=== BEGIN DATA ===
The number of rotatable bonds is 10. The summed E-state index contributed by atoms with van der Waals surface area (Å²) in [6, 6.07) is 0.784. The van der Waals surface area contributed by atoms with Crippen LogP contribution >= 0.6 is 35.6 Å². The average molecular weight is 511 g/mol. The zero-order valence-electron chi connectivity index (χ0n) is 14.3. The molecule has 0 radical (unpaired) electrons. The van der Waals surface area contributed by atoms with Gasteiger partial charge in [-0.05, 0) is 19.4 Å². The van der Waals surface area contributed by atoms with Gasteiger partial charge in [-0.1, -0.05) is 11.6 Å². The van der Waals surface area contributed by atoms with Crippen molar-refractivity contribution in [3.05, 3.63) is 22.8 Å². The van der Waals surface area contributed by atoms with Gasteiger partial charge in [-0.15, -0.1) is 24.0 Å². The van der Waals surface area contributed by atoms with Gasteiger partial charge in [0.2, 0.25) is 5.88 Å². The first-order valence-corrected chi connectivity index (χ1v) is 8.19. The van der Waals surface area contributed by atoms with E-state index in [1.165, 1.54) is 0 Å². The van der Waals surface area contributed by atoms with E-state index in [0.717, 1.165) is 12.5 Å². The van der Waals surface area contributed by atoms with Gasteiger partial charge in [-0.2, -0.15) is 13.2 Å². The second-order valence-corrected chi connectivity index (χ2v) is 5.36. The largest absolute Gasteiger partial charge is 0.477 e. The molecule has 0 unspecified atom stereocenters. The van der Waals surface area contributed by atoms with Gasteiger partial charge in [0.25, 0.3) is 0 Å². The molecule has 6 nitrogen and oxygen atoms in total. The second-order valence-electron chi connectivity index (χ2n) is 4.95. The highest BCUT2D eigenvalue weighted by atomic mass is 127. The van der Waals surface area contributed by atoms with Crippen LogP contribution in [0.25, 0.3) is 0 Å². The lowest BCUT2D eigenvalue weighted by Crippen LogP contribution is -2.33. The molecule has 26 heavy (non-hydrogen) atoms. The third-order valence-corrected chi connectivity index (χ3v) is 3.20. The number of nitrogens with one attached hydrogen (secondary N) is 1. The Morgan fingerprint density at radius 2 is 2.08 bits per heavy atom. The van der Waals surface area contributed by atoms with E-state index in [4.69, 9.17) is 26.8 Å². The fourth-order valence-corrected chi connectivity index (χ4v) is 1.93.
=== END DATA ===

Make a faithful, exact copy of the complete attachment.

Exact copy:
The number of rotatable bonds is 10. The summed E-state index contributed by atoms with van der Waals surface area (Å²) in [6, 6.07) is 0.784. The van der Waals surface area contributed by atoms with Crippen LogP contribution >= 0.6 is 35.6 Å². The average molecular weight is 511 g/mol. The zero-order valence-electron chi connectivity index (χ0n) is 14.3. The molecule has 0 radical (unpaired) electrons. The van der Waals surface area contributed by atoms with Gasteiger partial charge in [-0.05, 0) is 19.4 Å². The van der Waals surface area contributed by atoms with Gasteiger partial charge in [-0.1, -0.05) is 11.6 Å². The van der Waals surface area contributed by atoms with Crippen molar-refractivity contribution in [3.05, 3.63) is 22.8 Å². The van der Waals surface area contributed by atoms with Gasteiger partial charge in [-0.15, -0.1) is 24.0 Å². The van der Waals surface area contributed by atoms with Gasteiger partial charge in [0.2, 0.25) is 5.88 Å². The first-order valence-corrected chi connectivity index (χ1v) is 8.19. The van der Waals surface area contributed by atoms with E-state index in [1.165, 1.54) is 0 Å². The van der Waals surface area contributed by atoms with E-state index in [0.717, 1.165) is 12.5 Å². The van der Waals surface area contributed by atoms with Gasteiger partial charge in [-0.2, -0.15) is 13.2 Å². The second-order valence-corrected chi connectivity index (χ2v) is 5.36. The largest absolute Gasteiger partial charge is 0.477 e. The molecule has 0 unspecified atom stereocenters. The van der Waals surface area contributed by atoms with Gasteiger partial charge in [0.25, 0.3) is 0 Å². The molecule has 6 nitrogen and oxygen atoms in total. The second-order valence-electron chi connectivity index (χ2n) is 4.95. The highest BCUT2D eigenvalue weighted by atomic mass is 127. The van der Waals surface area contributed by atoms with Crippen LogP contribution in [0.25, 0.3) is 0 Å². The lowest BCUT2D eigenvalue weighted by Crippen LogP contribution is -2.33. The molecule has 26 heavy (non-hydrogen) atoms. The third-order valence-corrected chi connectivity index (χ3v) is 3.20. The number of nitrogens with one attached hydrogen (secondary N) is 1. The Morgan fingerprint density at radius 2 is 2.08 bits per heavy atom. The van der Waals surface area contributed by atoms with E-state index in [4.69, 9.17) is 26.8 Å². The fourth-order valence-corrected chi connectivity index (χ4v) is 1.93.